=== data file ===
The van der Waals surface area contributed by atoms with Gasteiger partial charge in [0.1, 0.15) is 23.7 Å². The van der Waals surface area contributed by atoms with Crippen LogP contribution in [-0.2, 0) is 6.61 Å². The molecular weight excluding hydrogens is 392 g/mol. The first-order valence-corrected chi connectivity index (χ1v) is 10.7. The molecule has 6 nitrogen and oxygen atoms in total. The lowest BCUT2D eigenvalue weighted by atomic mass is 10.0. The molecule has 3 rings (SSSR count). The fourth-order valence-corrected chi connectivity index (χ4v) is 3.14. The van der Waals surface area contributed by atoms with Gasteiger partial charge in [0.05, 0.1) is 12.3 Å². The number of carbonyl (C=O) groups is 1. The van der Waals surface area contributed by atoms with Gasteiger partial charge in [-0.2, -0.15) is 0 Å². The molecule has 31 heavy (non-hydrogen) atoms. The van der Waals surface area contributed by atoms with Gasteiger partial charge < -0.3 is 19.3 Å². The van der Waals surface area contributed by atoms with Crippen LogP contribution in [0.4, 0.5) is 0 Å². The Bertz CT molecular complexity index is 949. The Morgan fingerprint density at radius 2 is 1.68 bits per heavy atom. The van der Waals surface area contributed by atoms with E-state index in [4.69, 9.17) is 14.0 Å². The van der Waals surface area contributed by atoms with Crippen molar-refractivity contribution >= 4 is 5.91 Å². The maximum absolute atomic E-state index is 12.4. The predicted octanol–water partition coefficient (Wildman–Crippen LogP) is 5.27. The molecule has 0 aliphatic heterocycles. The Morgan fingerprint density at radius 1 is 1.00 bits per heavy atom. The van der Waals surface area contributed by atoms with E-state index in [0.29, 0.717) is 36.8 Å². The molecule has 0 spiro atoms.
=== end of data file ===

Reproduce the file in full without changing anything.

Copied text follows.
The van der Waals surface area contributed by atoms with Gasteiger partial charge in [0.1, 0.15) is 23.7 Å². The van der Waals surface area contributed by atoms with Crippen LogP contribution in [-0.2, 0) is 6.61 Å². The molecular weight excluding hydrogens is 392 g/mol. The first-order valence-corrected chi connectivity index (χ1v) is 10.7. The molecule has 6 nitrogen and oxygen atoms in total. The lowest BCUT2D eigenvalue weighted by atomic mass is 10.0. The molecule has 3 rings (SSSR count). The fourth-order valence-corrected chi connectivity index (χ4v) is 3.14. The van der Waals surface area contributed by atoms with Gasteiger partial charge in [0.05, 0.1) is 12.3 Å². The number of carbonyl (C=O) groups is 1. The van der Waals surface area contributed by atoms with Gasteiger partial charge in [-0.2, -0.15) is 0 Å². The molecule has 31 heavy (non-hydrogen) atoms. The van der Waals surface area contributed by atoms with Gasteiger partial charge < -0.3 is 19.3 Å². The van der Waals surface area contributed by atoms with Crippen LogP contribution in [0.4, 0.5) is 0 Å². The Bertz CT molecular complexity index is 949. The Morgan fingerprint density at radius 2 is 1.68 bits per heavy atom. The van der Waals surface area contributed by atoms with E-state index in [4.69, 9.17) is 14.0 Å². The van der Waals surface area contributed by atoms with Crippen molar-refractivity contribution >= 4 is 5.91 Å². The maximum absolute atomic E-state index is 12.4. The predicted octanol–water partition coefficient (Wildman–Crippen LogP) is 5.27. The molecule has 0 aliphatic heterocycles. The Morgan fingerprint density at radius 1 is 1.00 bits per heavy atom. The van der Waals surface area contributed by atoms with E-state index in [0.29, 0.717) is 36.8 Å². The molecule has 0 spiro atoms.